Portland is one of just three cities in the U.S. to have achieved a Platinum level designation for bike-friendliness from the League of American Bicyclists. Platinum used to be the highest level a city could earn; but now there’s Diamond and the League just announced details on what it will take to reach it.
Does Portland have a chance? Do we even care?
In the current issue of their American Bicyclist magazine, the League’s Bill Nesper writes that they worked with none other than Andreas Rohl, head of the bike program for the City of Copenhagen, to help design the Diamond program. (You might recall Rohl from his appearance at the 2009 National Bike Summit.) Like the Copenhagen Bicycle Account, Nesper says Diamond eligibility will be, “based on tangible metrics and citizen satisfaction.” He also unveiled “Five key performance areas of he Diamond assessment”:
» Percentage of trips to work and school by bike.
» Bicyclist safety.
» Public perception of safety.
» Public satisfaction.
» Quality of bicycling network, programs and policies
The League will award points based on those five areas on a 100-point scale:
Here’s more from Nesper about how Diamond is different from Platinum:
“The biggest change: Defined minimum requirements for ridership, safety and bicyclists’ perceptions. Right now, the average Platinum-level BFC has a bi- cycle mode share of 12 percent. To get to Diamond, you’ve got to hit at least 15 percent. But that’s not all. We’ll also measure the quantity and quality of the bike network, bike parking and the percentage of children receiving bicycling education. Add to that a public survey to figure out what it would take to get more people riding. Is bicycling easy, safe and comfortable in the community? Is bicycling part of the community culture?”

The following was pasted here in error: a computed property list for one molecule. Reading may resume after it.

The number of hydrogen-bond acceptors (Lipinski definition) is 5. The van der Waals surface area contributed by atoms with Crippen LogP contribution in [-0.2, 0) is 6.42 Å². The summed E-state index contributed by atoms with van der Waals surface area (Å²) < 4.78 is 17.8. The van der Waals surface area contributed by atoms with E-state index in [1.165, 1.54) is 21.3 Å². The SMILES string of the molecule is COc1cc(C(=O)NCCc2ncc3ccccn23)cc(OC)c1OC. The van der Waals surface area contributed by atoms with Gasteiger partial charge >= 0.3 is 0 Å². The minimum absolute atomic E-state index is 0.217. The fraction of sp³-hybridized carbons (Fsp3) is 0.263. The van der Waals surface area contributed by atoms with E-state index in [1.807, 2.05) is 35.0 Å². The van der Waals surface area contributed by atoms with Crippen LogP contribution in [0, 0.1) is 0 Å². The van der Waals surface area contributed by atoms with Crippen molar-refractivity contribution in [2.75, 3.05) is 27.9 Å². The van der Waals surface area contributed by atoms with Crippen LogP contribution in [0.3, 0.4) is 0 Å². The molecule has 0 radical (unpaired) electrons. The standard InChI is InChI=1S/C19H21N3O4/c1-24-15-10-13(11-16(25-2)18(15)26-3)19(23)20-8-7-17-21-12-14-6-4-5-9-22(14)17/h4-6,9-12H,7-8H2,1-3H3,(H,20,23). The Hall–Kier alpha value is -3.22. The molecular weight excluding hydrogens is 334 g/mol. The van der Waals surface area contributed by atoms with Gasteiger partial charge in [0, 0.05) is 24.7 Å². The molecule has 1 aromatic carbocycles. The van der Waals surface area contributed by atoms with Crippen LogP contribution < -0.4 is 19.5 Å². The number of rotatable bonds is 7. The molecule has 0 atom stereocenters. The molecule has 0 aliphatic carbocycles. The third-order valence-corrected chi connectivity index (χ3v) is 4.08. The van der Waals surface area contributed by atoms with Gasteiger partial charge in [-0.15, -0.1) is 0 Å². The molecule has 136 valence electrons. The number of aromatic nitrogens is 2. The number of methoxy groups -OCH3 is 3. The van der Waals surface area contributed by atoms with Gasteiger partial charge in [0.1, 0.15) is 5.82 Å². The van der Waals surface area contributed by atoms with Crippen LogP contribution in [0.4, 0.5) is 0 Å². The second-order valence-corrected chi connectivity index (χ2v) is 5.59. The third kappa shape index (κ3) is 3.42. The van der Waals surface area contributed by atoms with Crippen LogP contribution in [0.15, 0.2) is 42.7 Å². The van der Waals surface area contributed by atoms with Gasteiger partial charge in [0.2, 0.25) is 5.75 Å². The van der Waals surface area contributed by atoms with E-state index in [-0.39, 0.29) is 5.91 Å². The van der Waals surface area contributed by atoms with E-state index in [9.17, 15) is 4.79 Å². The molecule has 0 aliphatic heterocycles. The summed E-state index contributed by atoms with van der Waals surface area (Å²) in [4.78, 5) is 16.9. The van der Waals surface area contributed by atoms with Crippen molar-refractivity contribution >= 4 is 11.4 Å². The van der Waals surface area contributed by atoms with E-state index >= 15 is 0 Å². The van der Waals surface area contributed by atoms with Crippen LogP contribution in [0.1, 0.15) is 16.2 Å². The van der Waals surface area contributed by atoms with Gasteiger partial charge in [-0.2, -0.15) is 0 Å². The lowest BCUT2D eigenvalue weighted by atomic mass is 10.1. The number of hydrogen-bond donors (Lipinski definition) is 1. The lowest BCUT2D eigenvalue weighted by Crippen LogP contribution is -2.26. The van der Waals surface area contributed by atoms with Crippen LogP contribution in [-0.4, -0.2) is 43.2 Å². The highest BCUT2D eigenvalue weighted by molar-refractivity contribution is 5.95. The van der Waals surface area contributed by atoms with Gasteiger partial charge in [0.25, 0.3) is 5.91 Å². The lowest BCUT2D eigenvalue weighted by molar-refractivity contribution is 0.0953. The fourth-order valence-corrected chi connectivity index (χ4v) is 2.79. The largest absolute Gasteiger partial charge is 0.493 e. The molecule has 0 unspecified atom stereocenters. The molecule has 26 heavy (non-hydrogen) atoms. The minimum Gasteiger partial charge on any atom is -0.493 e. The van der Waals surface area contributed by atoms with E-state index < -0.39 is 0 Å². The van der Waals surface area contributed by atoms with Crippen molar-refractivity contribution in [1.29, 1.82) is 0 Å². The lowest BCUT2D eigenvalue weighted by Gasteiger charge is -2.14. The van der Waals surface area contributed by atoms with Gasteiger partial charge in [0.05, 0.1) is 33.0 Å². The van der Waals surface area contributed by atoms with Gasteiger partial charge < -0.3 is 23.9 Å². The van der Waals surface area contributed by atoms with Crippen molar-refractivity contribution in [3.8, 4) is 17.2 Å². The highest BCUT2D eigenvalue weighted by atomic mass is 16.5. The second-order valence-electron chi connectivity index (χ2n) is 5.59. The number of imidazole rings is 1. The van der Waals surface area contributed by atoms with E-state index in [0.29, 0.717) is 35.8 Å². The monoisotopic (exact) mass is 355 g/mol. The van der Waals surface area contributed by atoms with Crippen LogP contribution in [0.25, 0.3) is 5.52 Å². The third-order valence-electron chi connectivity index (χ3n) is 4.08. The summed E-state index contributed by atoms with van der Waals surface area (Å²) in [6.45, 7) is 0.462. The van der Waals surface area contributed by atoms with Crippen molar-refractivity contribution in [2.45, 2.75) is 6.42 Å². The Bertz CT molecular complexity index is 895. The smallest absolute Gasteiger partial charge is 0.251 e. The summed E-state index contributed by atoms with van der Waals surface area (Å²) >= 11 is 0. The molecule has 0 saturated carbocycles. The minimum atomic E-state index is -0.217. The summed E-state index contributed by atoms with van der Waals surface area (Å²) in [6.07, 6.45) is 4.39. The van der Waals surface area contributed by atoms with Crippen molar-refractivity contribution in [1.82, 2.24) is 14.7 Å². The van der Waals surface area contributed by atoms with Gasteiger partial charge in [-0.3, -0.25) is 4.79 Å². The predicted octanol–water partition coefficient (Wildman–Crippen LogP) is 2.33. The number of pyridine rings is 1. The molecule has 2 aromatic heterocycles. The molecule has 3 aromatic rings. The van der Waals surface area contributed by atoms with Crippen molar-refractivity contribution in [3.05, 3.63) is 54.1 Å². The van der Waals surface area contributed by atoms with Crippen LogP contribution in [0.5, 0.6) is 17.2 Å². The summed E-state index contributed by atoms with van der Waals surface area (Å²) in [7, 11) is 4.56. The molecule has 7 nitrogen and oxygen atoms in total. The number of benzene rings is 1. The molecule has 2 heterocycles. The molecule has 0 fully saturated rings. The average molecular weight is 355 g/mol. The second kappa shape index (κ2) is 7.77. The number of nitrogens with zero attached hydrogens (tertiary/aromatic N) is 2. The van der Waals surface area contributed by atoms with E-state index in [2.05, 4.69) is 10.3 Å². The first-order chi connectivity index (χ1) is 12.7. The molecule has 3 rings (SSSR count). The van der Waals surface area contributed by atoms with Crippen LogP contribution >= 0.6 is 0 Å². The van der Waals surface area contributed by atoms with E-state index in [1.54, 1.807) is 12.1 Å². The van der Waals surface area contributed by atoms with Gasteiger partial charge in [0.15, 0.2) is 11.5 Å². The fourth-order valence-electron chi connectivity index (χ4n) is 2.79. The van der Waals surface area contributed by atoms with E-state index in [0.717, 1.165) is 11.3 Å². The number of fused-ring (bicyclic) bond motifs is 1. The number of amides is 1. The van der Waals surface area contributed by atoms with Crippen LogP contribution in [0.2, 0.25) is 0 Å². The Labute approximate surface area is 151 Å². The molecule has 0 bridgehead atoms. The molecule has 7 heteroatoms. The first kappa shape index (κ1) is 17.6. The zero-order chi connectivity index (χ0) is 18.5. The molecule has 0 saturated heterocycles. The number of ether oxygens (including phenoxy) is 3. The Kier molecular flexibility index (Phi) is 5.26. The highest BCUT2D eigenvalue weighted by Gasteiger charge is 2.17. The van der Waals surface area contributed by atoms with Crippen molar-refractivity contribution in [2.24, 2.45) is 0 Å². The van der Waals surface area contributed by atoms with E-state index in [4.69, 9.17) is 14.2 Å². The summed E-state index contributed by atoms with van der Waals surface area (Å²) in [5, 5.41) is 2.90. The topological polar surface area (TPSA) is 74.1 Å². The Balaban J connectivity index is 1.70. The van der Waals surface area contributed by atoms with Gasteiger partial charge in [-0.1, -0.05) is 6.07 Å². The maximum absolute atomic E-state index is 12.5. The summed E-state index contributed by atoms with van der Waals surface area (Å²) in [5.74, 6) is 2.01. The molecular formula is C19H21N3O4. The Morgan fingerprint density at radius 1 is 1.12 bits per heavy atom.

Going one step further, the League says they’ll customize the program based on, “the unique strengths, weaknesses and opportunities of each of the Platinum candidates.” League staff has traveled to Davis and Boulder (the two other Platinum cities) and they have a Portland trip in the works in order to perform an audit of current bike-friendliness and “create a tailored, five-year plan that sets big goals, calls for bold action, and tracks transformation.”
Then, as if throwing out a dare, Nesper says the League may not give out a Diamond award for another 10 years. That might sound like a lot, but the League’s goal is to have Diamond cities be so bike-friendly they can “compete on the world stage” right alongside places like Amsterdam and yes, even Copenhagen.
When Platinum was first announced in Portland, an up-and-coming transportation commissioner (and future mayor) named Sam Adams grabbed the initiative by the horns and made it a top priority of the City. There was a nine-part Portland Platinum Strategy, a Platinum Portland website, a PBOT task force, a City-sponsored summit to rally the troops, and much more. We even re-named our Bicycle Master Plan to reflect our Platinum aspirations.
In 2008, we did it. We became the first major U.S. city to reach Platinum status. Whether it means anything, whether it made us complacent, or whether we even deserved it is something we still debate; but there’s no denying that simply having it as a goal pushed bicycling forward in Portland.
Will Diamond do the same? That remains entirely up to how we respond.
Learn more about the League’s Bicycle Friendly American program on their website.